Allow me to get back to basics.
We work in education because we want to support and encourage children to make the best of themselves. We want to be an essential part of the wider community.
Numerous factors make the job difficult: workload, Ofsted, budget constraints, certain parents. Sadly, Covid19 is now a constant presence. With all the issues that we are facing at the moment in education, we’d like to think that technology isn’t one of them. We expect technology to be an enabler. Not an inhibitor.
In this blog post, I will be looking at some questions that came out of a recent school improvement webinar. I will also summarise a conversation that I had with the wonderful Simon Sloan, who is the Senior Advisor in School Performance at the Diocese of Leeds. The overarching questions are: how can technology support Primary Schools? What are the barriers?
Make a wish
If you could wave a magic wand, what magic spells would you want to cast – apart from the obvious one? In an ideal world, what kind of magic would you like edtech to do in your school or Multi Academy Trust (MAT)?
One of the issues that I will be debating here is this: the technology itself is frequently seen as a magic bullet. If pupils are taken out of school, technology will help them. This is, however complex at best and naïve at worst, especially in light of the Department for Education’s (DfE) in the UK severely scaling down their commitment to providing laptops to the areas of greatest need.
Don’t get me started on that.
The reality on the ground
OK, maybe a little bit, then. In the week when hundreds of ministers voted against extending free school meals for the most deprived children into the school holidays, hundreds of head teachers learned that the number of laptops that they would be given had been reduced by around 80%. What’s more, for many families, whose financial situation has worsened since Covid, the choice is between paying for broadband or paying for food. When economic disparities grow, inequality infiltrates every corner of life. The digital divide is of one many symptoms of inequality – not the cause of it.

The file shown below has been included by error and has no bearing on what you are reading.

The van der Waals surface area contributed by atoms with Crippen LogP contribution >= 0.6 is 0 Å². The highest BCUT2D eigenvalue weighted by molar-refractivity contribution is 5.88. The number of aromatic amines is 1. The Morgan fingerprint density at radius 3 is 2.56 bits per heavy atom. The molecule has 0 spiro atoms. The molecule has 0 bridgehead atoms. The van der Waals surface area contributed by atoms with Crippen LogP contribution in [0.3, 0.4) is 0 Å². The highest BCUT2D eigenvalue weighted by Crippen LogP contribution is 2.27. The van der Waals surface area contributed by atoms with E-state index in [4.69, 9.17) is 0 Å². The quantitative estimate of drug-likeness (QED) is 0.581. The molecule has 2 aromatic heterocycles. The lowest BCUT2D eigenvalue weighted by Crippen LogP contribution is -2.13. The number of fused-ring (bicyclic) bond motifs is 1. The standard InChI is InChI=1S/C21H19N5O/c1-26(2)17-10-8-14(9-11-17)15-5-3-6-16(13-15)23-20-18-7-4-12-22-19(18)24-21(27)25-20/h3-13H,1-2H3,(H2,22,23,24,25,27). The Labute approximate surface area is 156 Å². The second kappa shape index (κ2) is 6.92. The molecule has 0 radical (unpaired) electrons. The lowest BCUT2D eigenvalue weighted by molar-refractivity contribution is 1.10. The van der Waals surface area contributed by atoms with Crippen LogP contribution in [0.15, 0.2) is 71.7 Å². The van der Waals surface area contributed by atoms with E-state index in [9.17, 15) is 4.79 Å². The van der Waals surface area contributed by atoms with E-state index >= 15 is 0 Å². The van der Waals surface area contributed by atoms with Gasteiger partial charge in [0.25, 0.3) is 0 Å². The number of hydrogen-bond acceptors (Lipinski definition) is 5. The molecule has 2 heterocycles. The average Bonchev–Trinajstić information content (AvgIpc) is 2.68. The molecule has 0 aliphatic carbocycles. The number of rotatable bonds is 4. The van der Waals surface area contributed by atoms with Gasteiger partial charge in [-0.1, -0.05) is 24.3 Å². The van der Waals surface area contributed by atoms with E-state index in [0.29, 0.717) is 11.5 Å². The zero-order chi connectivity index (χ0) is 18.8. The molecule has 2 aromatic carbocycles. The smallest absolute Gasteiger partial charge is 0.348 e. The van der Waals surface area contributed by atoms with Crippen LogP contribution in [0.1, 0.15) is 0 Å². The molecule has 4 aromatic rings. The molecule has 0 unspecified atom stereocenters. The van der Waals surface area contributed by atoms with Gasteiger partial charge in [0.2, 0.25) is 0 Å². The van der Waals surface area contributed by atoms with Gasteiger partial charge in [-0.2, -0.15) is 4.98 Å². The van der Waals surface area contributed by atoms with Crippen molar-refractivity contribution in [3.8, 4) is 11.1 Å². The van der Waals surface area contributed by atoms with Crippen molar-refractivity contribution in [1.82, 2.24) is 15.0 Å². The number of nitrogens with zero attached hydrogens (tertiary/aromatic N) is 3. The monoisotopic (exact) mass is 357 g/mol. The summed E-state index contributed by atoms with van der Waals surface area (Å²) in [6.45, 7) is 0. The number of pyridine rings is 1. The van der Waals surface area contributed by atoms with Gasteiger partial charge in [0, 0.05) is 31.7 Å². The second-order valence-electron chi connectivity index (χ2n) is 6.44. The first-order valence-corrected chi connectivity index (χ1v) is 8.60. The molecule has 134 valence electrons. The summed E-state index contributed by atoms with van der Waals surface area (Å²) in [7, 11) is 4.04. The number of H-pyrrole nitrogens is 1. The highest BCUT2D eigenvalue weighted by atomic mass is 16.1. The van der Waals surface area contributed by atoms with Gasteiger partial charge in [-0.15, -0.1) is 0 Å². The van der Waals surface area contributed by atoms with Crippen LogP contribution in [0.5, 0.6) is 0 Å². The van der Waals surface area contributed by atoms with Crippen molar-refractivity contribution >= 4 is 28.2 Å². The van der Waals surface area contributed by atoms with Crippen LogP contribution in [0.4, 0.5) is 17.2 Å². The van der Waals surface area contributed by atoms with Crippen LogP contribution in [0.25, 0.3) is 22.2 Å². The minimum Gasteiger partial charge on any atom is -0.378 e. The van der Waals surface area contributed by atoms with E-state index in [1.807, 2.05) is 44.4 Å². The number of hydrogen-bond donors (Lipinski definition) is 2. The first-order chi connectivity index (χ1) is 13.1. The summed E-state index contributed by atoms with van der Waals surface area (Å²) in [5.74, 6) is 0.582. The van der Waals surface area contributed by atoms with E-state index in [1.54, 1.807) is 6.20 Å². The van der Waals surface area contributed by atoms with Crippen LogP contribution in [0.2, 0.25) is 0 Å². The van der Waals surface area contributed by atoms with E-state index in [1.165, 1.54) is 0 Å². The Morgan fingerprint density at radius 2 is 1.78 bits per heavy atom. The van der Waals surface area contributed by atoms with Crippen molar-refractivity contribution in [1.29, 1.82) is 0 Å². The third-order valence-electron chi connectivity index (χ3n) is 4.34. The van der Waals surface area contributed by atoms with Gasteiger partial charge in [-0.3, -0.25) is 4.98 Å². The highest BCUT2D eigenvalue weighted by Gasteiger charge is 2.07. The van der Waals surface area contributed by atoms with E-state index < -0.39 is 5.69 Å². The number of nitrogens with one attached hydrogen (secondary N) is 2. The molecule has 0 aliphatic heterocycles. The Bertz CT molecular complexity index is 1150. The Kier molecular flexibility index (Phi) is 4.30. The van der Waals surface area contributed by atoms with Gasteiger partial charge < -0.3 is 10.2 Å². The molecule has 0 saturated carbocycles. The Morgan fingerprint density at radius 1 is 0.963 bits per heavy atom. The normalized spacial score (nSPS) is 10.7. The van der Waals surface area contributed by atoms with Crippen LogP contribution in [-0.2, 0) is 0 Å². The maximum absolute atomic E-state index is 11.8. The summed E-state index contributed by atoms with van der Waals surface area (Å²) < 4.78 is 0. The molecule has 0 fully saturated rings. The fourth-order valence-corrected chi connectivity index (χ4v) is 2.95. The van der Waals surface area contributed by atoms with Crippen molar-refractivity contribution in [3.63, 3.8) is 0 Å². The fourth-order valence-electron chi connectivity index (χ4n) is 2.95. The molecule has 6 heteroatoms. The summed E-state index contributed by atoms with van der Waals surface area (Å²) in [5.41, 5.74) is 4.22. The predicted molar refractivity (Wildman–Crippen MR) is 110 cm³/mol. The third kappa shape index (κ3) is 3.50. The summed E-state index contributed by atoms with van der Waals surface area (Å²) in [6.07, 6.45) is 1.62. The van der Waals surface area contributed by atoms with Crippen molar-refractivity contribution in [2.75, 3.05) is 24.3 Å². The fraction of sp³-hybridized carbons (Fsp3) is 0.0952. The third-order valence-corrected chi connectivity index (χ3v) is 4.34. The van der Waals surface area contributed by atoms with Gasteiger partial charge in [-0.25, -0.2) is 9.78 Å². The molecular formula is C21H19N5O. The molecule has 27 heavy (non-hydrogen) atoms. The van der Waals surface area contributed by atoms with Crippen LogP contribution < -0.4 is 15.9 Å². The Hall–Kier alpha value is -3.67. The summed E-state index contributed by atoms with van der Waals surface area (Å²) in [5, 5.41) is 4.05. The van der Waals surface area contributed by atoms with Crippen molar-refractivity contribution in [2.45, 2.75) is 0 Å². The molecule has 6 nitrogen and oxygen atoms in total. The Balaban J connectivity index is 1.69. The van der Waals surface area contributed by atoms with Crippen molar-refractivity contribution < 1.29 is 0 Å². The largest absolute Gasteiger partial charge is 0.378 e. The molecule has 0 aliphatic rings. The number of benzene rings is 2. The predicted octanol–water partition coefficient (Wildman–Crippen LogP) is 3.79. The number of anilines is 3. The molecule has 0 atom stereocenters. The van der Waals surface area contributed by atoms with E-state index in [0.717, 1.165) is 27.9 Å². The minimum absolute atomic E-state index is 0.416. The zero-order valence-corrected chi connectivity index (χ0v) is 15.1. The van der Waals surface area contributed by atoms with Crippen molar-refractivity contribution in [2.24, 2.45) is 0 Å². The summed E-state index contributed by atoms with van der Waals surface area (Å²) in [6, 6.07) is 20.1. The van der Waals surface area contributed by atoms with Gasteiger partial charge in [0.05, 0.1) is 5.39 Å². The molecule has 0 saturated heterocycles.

If more disadvantaged children cannot participate in learning from home, there are similar problems within schools and these are affecting all pupils and staff.
A Covid curriculum?
To Simon Sloan, Covid-19 is a double-edged sword. While the initial lockdown enabled schools to engage more deeply with curriculum development, the pandemic now takes up so much time that conversations about teaching and learning are in danger of taking a back seat.
When schools had to get serious about blended learning, they were also forced into rethinking their entire curriculum. The vexed question of curriculum provision led to more intentional planning. Despite the enormity of the situation, there were some benefits. Teachers were forced into even more urgent conversations about teaching and learning; they needed to be even more creative than usual in the quest to support their pupils and provide a meaningful educational experience, in the absence of a normal school day.
Covid planning, though, is immensely time-consuming. When the national lockdown was eased and children returned to school, there was no longer time to plan. At senior level, the job of leadership became pretty much full-time Covid management.